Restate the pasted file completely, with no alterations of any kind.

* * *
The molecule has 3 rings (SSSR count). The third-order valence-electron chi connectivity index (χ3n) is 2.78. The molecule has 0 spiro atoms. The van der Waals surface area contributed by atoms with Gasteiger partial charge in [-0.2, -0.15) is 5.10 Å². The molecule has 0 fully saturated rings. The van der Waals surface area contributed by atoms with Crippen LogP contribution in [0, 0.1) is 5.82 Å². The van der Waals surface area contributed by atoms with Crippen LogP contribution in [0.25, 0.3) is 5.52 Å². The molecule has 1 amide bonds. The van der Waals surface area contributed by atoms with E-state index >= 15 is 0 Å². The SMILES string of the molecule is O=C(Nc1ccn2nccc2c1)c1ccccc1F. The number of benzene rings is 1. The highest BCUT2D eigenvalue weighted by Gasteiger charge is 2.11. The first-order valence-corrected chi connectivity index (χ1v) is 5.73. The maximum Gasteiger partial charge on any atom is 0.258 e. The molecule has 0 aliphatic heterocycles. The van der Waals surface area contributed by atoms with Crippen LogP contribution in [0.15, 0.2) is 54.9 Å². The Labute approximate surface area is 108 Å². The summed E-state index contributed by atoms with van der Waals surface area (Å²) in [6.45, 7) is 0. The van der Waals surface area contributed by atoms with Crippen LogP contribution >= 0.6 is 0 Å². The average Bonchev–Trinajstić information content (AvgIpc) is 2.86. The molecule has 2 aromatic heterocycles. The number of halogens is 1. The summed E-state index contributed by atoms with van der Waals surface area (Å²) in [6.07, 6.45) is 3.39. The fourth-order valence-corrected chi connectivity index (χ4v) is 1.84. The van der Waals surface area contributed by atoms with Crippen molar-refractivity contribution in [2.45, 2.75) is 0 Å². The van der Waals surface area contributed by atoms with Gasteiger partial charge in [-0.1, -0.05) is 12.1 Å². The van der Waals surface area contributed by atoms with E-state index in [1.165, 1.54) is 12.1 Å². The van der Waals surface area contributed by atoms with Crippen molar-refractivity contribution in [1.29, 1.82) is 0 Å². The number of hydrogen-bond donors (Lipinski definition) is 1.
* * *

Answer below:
The molecule has 3 rings (SSSR count). The third-order valence-electron chi connectivity index (χ3n) is 2.78. The molecule has 0 spiro atoms. The van der Waals surface area contributed by atoms with Gasteiger partial charge in [-0.2, -0.15) is 5.10 Å². The molecule has 0 fully saturated rings. The van der Waals surface area contributed by atoms with Crippen LogP contribution in [0, 0.1) is 5.82 Å². The van der Waals surface area contributed by atoms with Crippen LogP contribution in [0.25, 0.3) is 5.52 Å². The molecule has 1 amide bonds. The van der Waals surface area contributed by atoms with E-state index >= 15 is 0 Å². The SMILES string of the molecule is O=C(Nc1ccn2nccc2c1)c1ccccc1F. The number of benzene rings is 1. The highest BCUT2D eigenvalue weighted by Gasteiger charge is 2.11. The first-order valence-corrected chi connectivity index (χ1v) is 5.73. The maximum Gasteiger partial charge on any atom is 0.258 e. The molecule has 0 aliphatic heterocycles. The van der Waals surface area contributed by atoms with Crippen LogP contribution in [0.15, 0.2) is 54.9 Å². The Labute approximate surface area is 108 Å². The summed E-state index contributed by atoms with van der Waals surface area (Å²) in [6.45, 7) is 0. The van der Waals surface area contributed by atoms with Crippen LogP contribution >= 0.6 is 0 Å². The average Bonchev–Trinajstić information content (AvgIpc) is 2.86. The molecule has 2 aromatic heterocycles. The number of halogens is 1. The summed E-state index contributed by atoms with van der Waals surface area (Å²) in [6.07, 6.45) is 3.39. The fourth-order valence-corrected chi connectivity index (χ4v) is 1.84. The van der Waals surface area contributed by atoms with Crippen molar-refractivity contribution in [2.45, 2.75) is 0 Å². The van der Waals surface area contributed by atoms with Gasteiger partial charge in [-0.1, -0.05) is 12.1 Å². The van der Waals surface area contributed by atoms with E-state index in [1.165, 1.54) is 12.1 Å². The van der Waals surface area contributed by atoms with Crippen molar-refractivity contribution in [1.29, 1.82) is 0 Å². The number of hydrogen-bond donors (Lipinski definition) is 1.